Subject Re: Grants query
Author Svein Erling Tysvær
Hi Alan!

To me, it seems like a strange requirement to give someone UPDATE
permission without SELECT permission. But given that this is the
situation, I can well understand why they cannot use a WHERE clause
without the SELECT permission:

Suppose Robin Hood wanted to check whether you were a suitable victim,
but only had UPDATE rights to the Employee table. If he could update
with a WHERE clause, he could simply do

UPDATE Employee
WHERE Name = 'Alan McDonald'
AND Salary > '50000'
AND Debt < '30000'

If the number of updated rows then were > 0, he would know that you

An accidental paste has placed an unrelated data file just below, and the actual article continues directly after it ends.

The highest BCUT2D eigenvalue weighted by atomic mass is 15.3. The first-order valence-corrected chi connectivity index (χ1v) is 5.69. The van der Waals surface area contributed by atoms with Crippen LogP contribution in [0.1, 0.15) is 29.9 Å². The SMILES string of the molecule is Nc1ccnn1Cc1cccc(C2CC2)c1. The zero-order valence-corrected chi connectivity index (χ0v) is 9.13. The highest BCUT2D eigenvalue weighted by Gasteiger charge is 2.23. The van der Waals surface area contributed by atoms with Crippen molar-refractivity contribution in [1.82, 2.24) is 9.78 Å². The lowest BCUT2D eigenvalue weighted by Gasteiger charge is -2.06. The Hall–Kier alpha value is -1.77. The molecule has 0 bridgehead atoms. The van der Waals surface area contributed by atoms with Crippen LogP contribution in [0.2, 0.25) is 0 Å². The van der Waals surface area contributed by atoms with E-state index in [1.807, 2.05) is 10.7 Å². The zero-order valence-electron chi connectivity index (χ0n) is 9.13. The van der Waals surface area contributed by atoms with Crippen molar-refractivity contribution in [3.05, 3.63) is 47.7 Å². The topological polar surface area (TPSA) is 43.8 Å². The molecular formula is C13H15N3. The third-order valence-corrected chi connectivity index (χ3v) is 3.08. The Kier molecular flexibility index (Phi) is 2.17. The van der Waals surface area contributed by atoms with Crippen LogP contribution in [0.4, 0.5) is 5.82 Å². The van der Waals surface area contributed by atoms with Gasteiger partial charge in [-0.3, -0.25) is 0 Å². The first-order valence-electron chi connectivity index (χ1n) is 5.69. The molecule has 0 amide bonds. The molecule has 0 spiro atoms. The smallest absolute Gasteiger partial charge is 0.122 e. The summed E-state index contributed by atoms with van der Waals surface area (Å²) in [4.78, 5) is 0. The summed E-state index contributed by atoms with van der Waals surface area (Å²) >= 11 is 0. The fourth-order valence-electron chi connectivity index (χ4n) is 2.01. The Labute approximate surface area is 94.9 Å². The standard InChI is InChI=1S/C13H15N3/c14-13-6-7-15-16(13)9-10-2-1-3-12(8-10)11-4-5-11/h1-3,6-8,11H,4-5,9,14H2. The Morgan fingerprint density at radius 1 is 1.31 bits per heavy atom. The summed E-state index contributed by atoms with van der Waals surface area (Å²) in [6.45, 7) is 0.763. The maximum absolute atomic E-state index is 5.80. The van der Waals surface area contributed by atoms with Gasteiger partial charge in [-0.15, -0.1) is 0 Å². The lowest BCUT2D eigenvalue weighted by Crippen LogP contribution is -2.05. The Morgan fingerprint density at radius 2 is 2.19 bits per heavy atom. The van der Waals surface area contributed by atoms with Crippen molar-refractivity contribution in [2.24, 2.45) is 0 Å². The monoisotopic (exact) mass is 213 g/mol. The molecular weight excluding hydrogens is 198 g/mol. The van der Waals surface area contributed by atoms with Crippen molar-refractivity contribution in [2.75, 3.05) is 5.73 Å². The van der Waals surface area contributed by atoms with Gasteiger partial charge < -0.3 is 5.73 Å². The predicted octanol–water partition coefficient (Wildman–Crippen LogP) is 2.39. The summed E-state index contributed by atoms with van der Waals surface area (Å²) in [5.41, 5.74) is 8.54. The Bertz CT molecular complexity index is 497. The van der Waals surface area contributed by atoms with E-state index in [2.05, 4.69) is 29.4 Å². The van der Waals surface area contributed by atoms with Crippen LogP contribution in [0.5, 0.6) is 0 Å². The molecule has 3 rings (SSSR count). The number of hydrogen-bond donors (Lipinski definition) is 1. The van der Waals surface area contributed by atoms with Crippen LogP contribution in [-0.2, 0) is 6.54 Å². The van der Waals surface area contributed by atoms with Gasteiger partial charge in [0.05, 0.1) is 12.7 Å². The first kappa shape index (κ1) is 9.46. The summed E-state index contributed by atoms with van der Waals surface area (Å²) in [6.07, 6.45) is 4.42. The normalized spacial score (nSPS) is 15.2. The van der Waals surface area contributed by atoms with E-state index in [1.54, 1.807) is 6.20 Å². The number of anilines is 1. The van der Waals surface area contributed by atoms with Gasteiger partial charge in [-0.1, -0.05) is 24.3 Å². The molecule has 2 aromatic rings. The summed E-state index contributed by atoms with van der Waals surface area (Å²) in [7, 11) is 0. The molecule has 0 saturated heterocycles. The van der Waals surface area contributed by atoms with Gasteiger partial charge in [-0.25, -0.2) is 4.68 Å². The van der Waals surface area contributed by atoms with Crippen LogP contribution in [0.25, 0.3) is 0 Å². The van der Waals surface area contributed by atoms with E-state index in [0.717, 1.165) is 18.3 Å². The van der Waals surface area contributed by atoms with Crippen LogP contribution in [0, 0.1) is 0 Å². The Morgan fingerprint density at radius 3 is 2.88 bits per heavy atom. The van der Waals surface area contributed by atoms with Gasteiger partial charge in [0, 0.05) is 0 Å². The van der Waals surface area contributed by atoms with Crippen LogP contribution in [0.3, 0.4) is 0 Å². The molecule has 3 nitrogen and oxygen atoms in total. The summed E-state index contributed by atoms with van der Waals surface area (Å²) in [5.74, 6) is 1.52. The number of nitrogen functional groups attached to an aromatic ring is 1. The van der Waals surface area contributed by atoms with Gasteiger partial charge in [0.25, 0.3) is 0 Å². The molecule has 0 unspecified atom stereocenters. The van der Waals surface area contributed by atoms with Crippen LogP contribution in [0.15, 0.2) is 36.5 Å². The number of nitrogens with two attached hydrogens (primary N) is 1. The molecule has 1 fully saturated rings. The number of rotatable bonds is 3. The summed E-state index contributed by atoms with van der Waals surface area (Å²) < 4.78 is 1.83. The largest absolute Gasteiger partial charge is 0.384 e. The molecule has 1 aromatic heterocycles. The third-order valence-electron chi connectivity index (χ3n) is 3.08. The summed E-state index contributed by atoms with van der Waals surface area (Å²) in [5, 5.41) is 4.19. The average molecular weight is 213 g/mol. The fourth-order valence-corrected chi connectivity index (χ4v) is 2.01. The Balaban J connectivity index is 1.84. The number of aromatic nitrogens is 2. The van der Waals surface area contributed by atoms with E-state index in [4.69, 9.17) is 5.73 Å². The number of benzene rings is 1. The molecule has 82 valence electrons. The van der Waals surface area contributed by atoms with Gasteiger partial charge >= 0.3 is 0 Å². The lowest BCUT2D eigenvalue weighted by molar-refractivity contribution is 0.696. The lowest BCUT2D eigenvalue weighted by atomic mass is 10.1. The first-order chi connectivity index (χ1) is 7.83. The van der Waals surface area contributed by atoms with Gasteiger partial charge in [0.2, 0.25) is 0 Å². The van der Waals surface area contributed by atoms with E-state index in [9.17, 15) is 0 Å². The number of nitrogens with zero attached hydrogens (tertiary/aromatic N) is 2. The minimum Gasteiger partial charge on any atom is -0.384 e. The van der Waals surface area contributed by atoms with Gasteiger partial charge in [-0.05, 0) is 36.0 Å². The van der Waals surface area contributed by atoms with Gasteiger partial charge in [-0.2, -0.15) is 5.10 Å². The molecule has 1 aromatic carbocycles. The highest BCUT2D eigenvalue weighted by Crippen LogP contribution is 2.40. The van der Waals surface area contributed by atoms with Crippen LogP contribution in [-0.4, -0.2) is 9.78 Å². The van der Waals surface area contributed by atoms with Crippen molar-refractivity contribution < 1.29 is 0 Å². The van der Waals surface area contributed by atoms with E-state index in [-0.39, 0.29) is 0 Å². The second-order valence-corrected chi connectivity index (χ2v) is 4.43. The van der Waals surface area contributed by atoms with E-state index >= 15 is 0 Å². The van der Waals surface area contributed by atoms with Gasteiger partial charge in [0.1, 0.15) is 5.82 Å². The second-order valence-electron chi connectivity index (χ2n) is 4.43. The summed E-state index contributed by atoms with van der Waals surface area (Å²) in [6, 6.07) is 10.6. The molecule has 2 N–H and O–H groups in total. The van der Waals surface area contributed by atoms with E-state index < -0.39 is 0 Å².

were a wealthy man, well worth robbing.

Hence, if you can use UPDATE with a WHERE clause, you would in many
cases be able to guess things that you normally would need a SELECT
permission to do (though it would be more cumbersome).


--- In, "Alan McDonald" wrote:
> Grants logic question:
> If I want to a user to update a specific row in a table (PK), then
> the user must have UPDATE and SELECT permissions since you use the
> WHERE ID=? syntax.
> But if the user doesn't have SELECT permissions, it can update ALL
> rows, since no WHERE clause is used. Can someone explain why table
> wide update ability is less stringent than a single row update?
> thanks
> Alan